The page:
Review for Bayonetta: Bloody Fate
I thought that a Bayonetta was something that went on the end of a Rifle-a... Consider that fair warning of where this review is coming from. This film has fallen into the hands of a reviewer who hasn’t played a videogame with any serious intent in over a decade, someone who’s never heard of Bayonetta, and someone who will be approaching this film with the level of knowledge and attitude that genuine fans of the character, game, and film will no doubt find laughable, if not actually offensive. I’ll be honest and say that the first time I saw the Bayonetta character art, I wondered if she was an anime porn star. Of course finding out the novel use she has for her hair in this movie, I’m not fully convinced otherwise...
When you start the film, you’re regaled with exposition man filling you in on all you need to know about this story, about the Umbra Witches and the Lumen Sages that were supposed to maintain the balance in the world, until a witch and a sage fell in love and gave birth to a forbidden child. That precipitated a war between the witches and the sages that wiped them all out... almost. Now, five hundred years later, the witch Bayonetta has appeared, and she gets her kicks from hunting and killing angels. Only she has no memory of the past, beyond what she’s experienced since she awoke 20 years previously. But she’s a key player in an ancient prophecy, one of the reasons that angels keep attacking her. The prophecy says that when the Left Eye and the Right Eye are reunited, the creator Jubileus will be resurrected, and a new world will be born. That doesn’t bode well for the old world.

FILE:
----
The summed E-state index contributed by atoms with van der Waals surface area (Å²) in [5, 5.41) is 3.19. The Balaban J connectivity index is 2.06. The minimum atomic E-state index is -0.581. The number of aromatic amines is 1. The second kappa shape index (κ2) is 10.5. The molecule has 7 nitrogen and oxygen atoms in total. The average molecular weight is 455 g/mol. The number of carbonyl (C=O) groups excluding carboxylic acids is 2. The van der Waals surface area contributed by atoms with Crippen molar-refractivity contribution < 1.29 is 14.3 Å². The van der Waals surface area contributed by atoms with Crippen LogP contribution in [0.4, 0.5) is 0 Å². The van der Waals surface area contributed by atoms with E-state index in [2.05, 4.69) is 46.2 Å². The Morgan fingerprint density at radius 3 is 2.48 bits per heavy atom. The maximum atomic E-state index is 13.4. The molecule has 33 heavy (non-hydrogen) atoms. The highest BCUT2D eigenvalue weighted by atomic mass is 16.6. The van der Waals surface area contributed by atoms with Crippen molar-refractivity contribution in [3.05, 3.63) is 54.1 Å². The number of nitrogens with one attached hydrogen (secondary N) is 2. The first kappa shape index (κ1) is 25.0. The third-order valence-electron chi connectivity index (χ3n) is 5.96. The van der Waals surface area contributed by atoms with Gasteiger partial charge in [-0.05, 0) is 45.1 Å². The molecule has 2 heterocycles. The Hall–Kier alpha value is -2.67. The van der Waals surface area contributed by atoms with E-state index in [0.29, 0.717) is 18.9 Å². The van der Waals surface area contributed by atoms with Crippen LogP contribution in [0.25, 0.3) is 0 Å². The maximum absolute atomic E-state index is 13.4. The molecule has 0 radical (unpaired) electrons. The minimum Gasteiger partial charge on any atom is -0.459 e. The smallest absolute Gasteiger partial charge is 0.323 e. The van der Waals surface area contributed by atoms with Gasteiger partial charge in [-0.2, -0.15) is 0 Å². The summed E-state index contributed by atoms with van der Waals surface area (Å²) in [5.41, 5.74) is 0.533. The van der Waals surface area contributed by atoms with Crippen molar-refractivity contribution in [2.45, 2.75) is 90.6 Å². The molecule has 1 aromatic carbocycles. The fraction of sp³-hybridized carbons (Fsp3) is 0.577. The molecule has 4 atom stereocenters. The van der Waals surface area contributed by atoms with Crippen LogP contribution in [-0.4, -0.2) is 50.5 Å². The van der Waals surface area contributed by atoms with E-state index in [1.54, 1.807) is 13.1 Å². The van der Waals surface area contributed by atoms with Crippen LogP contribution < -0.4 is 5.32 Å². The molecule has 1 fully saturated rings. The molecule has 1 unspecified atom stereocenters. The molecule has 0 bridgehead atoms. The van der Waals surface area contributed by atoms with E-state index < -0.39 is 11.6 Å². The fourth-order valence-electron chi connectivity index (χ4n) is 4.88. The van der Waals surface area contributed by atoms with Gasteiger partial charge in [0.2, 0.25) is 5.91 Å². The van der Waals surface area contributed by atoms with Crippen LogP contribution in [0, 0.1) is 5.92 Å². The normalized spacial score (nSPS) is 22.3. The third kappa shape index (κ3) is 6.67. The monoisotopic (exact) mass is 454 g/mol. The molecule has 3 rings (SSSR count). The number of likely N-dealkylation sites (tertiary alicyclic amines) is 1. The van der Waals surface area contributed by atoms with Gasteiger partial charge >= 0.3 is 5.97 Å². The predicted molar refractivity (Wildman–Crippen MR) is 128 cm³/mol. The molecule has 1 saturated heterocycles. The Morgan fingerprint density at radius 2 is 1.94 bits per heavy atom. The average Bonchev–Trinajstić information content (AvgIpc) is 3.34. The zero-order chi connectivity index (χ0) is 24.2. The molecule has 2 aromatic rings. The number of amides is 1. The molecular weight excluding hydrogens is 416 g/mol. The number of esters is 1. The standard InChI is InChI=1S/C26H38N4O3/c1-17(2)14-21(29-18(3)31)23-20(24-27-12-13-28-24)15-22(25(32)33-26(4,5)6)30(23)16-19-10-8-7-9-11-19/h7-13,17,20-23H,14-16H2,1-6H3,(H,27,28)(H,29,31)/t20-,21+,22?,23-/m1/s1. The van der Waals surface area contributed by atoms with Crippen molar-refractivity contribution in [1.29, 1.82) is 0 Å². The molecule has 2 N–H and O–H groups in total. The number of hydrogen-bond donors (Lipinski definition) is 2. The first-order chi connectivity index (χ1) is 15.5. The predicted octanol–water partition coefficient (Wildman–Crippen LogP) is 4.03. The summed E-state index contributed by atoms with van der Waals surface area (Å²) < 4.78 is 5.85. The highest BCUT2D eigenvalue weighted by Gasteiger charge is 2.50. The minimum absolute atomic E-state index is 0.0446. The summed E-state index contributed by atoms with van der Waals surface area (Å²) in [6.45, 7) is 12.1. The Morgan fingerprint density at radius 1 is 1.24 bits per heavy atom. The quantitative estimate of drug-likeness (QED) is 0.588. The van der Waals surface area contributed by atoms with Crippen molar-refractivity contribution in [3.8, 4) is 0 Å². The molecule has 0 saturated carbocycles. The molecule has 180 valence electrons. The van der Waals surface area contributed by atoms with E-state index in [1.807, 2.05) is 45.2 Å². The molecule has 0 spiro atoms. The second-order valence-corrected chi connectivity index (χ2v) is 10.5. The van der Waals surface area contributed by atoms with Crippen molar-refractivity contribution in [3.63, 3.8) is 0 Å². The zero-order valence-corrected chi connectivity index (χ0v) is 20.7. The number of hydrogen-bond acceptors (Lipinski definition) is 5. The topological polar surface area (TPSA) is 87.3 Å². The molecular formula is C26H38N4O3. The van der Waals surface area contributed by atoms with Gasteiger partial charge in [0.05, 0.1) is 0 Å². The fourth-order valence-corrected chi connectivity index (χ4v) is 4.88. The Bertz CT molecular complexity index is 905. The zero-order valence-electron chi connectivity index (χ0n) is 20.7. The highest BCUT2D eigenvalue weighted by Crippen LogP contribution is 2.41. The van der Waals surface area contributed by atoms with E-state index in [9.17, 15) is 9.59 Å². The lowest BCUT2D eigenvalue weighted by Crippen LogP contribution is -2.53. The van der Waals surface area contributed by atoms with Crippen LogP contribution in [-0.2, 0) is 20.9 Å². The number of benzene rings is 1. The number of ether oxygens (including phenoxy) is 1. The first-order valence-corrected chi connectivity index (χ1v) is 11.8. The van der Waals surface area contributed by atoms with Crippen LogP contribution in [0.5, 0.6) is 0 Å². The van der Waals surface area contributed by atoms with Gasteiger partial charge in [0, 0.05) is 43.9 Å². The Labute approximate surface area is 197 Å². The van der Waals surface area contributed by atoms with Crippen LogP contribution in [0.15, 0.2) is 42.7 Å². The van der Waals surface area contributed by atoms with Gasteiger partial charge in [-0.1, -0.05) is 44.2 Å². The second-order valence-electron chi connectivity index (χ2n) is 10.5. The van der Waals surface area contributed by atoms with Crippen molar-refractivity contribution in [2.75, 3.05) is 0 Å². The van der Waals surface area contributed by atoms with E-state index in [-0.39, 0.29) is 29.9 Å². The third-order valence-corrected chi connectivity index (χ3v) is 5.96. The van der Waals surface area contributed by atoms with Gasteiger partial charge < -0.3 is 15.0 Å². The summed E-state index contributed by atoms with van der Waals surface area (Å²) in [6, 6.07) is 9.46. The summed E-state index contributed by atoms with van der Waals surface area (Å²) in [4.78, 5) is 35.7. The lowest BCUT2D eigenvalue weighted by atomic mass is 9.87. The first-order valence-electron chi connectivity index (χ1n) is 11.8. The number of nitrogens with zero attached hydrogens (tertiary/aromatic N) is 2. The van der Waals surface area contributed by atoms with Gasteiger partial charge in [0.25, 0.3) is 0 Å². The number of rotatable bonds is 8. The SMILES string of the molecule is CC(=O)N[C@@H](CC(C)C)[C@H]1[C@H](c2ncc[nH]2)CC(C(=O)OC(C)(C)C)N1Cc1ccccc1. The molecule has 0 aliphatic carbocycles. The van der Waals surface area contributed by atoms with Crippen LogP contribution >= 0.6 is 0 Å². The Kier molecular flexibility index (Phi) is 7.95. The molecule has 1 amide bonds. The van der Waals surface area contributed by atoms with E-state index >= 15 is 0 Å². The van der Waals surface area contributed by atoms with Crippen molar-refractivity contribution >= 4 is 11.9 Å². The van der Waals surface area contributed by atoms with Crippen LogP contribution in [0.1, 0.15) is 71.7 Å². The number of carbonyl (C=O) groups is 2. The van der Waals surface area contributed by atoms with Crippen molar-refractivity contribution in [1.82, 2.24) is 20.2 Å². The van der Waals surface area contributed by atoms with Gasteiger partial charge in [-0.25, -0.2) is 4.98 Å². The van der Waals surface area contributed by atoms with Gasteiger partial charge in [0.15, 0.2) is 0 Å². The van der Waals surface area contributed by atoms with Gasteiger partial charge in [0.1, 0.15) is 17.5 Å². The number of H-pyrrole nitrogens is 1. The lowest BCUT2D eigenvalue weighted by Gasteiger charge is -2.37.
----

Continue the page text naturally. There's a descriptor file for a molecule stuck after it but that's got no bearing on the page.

Bayonetta has her hands full just dealing with the angels, and fending off a photographer named Luka, who keeps trying to prove that Bayonetta murdered his father. But suddenly there’s another Witch abroad, and it looks like a Sage has returned too, the head of a church cult at the centre of mass suicides, and if that isn’t enough, Bayonetta suddenly has a kid to look after, a girl named Cereza who insists on calling her mummy, and Bayonetta isn’t the maternal type!
Bayonetta: Bloody Fate is released on a single layer Blu-ray disc, authored locally by Manga Entertainment. The image is presented in 1.78:1 widescreen 1080p, and is pretty much what you would expect from a Funimation sourced transfer, clear and sharp throughout, with strong atmospheric colours, and smooth animation, with just a hint of digital banding in darker scenes. Manga supplies their usual DTS-HD MA soundtracks as opposed to Funimation’s Dolby TrueHD, and here we get 5.1 Surround for both English and Japanese. I went with the Japanese and found it to be a mostly front heavy affair, needing a nudge on the volume to get to a decent level where the action and music make an impact. I gave the dub a try, and apparently they have a continuity of cast between the games and the movie, although I wouldn’t know. It all seemed good enough.
This being a Manga authored disc, the immediate worry is with the subtitles. They use their pale white font as usual, the subtitles are accurately timed and free of error, and without on screen signs and text, or multiple conversations to translate, there’s no subtitle clash, and it seems as if Manga didn’t create their own translation either. At least it was easy to read and made sense. There is a signs only track, but it seems to be pointless, as the only place where signs are necessary, translating the end theme lyrics, they aren’t used. You only get the end theme lyrics in the main subtitle track.